Eastern Europe's church still rallies to call of 'Humanae Vitae'

Pope John Paul II greets throngs of Poles waiting for a glimpse of their native son at the monastery of Jasna Gora in Czestochowa during his 1979 trip to Poland. (CNS/Chris Niedenthal)

by Jonathan Luxmoore

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In marking the 50th anniversary of Pope Paul VI's famous encyclical, Humanae Vitae, this July, the verdict of Catholic commentators in the U.S. and Western Europe was largely critical. However, powerful voices defended the document, particularly among the conservative church leaderships of Eastern Europe.

"We should remember the situation was very different from the outset in the West and in our region, where everything aimed against human life and the family was being blamed on communism," explained Fr. Piotr Mazurkiewicz, a former secretary-general of COMECE, the Brussels-based commission representing Europe's Catholic bishops. "Humanae Vitae was viewed as a counterweight to communist policies, a step in the church's defense of freedom and dignity, so there was very little resistance to it here — and this still defines some key contrasts today." 

In Poland, there's been an additional reason for special attachment to Humanae Vitae, which reiterated orthodox Catholic teaching on marriage and rejected artificial contraception, insisting sex must be intrinsically linked with procreation.

The Polish church, strictly governed and disciplined, remains committed to the teachings of the revered St. John Paul II, whose philosophical influence on the encyclical, Paul VI's last of seven, is well documented. 

Not surprisingly, Humanae Vitae has been vigorously defended at Polish church conferences and seminars as an expression of personal loyalty to the Polish pope, who proclaimed his pro-life message emphatically during nine visits to his homeland before his death in 2005.

Archbishop Karol Wojtyla of Krakow, Poland, the future Pope John Paul II, receives the cardinal's red biretta from Pope Paul VI in the Sistine Chapel June 26, 1967.

Speaking at the Polish Bishops' Conference in Warsaw in June, Henryk Hoser, retired archbishop of Warsaw-Praga and a former president of the Vatican's Pontifical Mission Societies, said Paul VI had correctly foreseen, back in turbulent 1968, how contraception would "open an easy path to marital infidelity and a general collapse of standards."

Retired Archbishop Henryk Hoser of Warsaw-Praga, Poland, pictured at the Vatican in this Oct. 6, 2015, file photo. (CNS/Paul Haring)

Hoser, a trained physician who heads the Polish church's bioethics commission, noted that the church of the day had faced challenges from rapid demographic growth, as well as from social and cultural change, and concern over the natural world, which had spurred demands for universal birth control.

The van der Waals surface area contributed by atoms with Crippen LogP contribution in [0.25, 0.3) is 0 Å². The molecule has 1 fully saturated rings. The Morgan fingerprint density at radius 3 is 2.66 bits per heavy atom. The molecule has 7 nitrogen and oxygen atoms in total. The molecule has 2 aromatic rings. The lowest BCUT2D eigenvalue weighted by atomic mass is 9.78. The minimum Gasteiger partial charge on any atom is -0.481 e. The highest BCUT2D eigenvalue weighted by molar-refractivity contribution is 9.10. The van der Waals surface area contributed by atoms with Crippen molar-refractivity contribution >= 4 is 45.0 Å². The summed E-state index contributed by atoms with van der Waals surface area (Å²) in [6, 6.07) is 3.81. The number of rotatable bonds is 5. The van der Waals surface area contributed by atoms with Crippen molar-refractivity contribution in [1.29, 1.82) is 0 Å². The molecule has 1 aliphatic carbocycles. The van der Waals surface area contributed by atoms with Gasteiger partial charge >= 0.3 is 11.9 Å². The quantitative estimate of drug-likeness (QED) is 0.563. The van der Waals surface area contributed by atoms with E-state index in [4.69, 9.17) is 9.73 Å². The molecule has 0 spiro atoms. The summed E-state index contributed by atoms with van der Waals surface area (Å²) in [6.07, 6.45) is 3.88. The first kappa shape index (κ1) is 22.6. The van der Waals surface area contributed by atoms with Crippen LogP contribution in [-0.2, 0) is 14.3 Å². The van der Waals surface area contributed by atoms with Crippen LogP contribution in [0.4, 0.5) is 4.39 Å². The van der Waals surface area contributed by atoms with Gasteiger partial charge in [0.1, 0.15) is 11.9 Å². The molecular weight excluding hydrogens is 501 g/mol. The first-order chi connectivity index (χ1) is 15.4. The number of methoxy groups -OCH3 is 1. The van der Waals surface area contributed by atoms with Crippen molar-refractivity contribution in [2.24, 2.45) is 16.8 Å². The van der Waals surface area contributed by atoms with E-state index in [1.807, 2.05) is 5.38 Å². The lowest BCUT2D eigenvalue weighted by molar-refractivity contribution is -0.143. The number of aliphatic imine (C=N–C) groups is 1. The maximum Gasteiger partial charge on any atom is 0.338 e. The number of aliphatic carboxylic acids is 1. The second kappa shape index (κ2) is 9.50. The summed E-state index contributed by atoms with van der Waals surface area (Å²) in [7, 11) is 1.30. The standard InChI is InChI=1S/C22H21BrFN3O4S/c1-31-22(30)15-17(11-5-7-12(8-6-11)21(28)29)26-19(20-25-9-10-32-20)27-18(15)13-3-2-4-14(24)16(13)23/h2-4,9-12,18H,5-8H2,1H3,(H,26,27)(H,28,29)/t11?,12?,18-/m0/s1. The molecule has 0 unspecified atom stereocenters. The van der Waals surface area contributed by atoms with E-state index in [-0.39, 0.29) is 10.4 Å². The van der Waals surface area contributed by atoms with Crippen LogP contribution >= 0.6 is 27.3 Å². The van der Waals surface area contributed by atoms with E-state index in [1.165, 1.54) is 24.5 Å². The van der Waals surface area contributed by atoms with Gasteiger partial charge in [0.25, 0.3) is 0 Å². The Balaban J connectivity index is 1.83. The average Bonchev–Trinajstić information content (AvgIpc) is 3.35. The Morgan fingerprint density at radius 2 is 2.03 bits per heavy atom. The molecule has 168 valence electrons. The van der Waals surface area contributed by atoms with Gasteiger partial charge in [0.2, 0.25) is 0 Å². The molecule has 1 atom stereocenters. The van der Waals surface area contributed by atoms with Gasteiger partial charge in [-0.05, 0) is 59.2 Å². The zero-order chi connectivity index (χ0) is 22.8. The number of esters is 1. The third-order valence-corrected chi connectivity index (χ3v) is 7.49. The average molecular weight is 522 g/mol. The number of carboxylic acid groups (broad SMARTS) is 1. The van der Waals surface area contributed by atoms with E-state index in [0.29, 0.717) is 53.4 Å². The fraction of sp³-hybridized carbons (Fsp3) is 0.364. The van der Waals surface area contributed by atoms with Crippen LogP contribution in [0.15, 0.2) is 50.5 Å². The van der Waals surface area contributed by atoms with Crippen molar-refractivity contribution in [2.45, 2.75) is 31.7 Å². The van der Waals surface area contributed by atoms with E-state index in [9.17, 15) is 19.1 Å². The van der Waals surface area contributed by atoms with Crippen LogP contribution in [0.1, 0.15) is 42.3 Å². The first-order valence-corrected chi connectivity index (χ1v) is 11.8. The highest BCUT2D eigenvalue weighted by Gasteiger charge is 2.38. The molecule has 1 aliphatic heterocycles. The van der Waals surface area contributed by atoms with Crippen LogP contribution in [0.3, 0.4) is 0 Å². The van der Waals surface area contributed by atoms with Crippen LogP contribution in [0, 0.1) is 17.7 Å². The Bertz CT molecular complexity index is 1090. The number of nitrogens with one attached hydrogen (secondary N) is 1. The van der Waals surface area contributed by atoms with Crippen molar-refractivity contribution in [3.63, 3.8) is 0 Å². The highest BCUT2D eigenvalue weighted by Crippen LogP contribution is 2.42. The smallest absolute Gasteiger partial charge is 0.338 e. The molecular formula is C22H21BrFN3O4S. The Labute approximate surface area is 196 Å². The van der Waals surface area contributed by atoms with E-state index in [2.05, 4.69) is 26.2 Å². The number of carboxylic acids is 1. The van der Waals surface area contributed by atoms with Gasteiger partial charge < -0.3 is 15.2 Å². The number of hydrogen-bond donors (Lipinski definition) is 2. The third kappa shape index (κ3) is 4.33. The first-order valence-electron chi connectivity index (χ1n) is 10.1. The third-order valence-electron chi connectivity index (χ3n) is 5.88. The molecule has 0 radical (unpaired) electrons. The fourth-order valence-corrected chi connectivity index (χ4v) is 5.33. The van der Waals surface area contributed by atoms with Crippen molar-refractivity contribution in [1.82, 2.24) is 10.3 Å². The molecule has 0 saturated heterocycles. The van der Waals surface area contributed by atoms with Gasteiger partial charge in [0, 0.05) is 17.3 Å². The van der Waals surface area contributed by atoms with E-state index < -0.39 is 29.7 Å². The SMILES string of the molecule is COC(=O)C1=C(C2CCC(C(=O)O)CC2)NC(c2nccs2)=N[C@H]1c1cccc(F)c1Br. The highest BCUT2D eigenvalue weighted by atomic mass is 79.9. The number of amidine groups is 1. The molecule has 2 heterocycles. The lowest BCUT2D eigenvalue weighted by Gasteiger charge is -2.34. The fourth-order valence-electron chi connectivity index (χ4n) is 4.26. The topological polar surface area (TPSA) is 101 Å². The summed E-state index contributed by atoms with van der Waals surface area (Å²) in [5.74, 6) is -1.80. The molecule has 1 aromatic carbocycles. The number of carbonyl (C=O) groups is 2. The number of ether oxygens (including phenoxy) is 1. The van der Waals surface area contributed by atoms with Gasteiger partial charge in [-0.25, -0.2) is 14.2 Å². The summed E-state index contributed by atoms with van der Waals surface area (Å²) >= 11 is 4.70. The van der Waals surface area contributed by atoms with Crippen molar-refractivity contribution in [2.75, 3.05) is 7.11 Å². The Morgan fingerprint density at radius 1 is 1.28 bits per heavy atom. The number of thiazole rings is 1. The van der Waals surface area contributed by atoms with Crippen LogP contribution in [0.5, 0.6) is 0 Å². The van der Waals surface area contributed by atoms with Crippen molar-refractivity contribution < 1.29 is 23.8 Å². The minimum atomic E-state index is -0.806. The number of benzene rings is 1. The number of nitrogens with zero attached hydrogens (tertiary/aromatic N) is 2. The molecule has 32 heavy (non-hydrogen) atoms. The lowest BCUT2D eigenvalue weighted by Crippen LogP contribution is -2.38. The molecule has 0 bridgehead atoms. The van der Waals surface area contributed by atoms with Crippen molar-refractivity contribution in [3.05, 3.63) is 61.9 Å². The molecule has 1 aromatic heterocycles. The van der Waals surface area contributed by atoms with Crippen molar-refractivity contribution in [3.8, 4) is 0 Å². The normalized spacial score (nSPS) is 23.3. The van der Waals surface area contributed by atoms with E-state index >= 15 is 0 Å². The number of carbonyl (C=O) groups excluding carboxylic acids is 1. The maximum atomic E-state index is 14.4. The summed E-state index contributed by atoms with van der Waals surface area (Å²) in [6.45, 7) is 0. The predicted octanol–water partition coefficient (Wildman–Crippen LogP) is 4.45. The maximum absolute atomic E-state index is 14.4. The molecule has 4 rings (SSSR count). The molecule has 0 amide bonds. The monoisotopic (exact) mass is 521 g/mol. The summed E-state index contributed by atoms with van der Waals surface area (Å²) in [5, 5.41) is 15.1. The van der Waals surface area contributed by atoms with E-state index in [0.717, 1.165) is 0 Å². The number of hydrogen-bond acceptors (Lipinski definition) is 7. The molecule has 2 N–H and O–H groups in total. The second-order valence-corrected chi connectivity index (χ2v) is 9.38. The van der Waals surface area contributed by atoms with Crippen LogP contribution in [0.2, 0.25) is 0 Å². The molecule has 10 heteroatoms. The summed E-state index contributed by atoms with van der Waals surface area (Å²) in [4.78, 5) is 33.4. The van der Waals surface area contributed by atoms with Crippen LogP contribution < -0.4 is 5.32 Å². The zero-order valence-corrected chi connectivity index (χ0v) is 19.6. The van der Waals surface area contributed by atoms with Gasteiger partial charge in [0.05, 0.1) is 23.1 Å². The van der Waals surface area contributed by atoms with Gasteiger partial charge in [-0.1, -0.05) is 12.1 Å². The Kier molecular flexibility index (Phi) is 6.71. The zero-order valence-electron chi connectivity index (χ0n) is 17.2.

But Humanae Vitae identified how these would corrupt young people and erode respect for women, he insisted. In their place it had offered an "integral vision" of the person, and of self-giving, eternal and fruitful marital love, which was still justified given the injustices and inequalities highlighted by contemporary movements such as "#MeToo." 

Fr. Pawel Galuszka, a moral theologian from John Paul II's former Krakow see, whose book, Karol Wojtyla and Humanae Vitae, studied the correspondence between Paul VI and his successor, thinks the then-cardinal's reliance on Catholic personalism was a novelty before the 1962-65 Second Vatican Council.

But the future pope also drew heavily on his empirical experience as a youth chaplain, which was given weight and depth in a Memorial z Krakowa, ("Krakow Memorandum"), which he later compiled with local theologians and submitted to Paul VI.

Once he became pope in 1978, Wojtyla determined to "fill the gaps" with a more comprehensive anthropological vision, Galuszka says, which was developed in his own apostolic exhortationFamiliaris Consortio (1981), and encyclicals Veritatis Splendor (1993) and Evangelium Vitae (1995). 

Galuszka believes "noisy opposition" to this vision by some Western Catholics has overshadowed and drowned out the widespread support it received from 1968 onward.

This was especially marked in communist-ruled Eastern Europe, where abortion was freely available and parental and family rights were restricted, and where Humanae Vitae, though attacked as "reactionary" in the Soviet Union, provided Catholics with an important pro-life rallying point against communist injustices.

"Many people rejected Humanae Vitae without actually reading it.

They couldn't understand the questions the church was posing, let alone the answers it was offering." 

—Malgorzata Glabisz-Pniewska

Malgorzata Glabisz-Pniewska, a senior Catholic presenter with Polish Radio, thinks John Paul II's passionate backing for Humanae Vitae was also deeply rooted in the wartime sufferings of Poland, where one of his closest collaborators, Wanda Poltawska, had witnessed newborn babies being gassed in Germany's Nazi-run women's concentration camp at Ravensbrück. 

"When Humanae Vitae appeared, barely two decades had passed since World War II, when millions of Poles had died, so the defense of life in every form seemed absolutely imperative," Glabisz-Pniewska told NCR. "Since the whole issue of sexual ethics was largely unexplored in Poland, this pro-life stance could at times look extreme, particularly in other parts of the world which had escaped such sufferings, and saw abortion and contraception as expressions of freedom. Many people rejected Humanae Vitae without actually reading it. They couldn't understand the questions the church was posing, let alone the answers it was offering."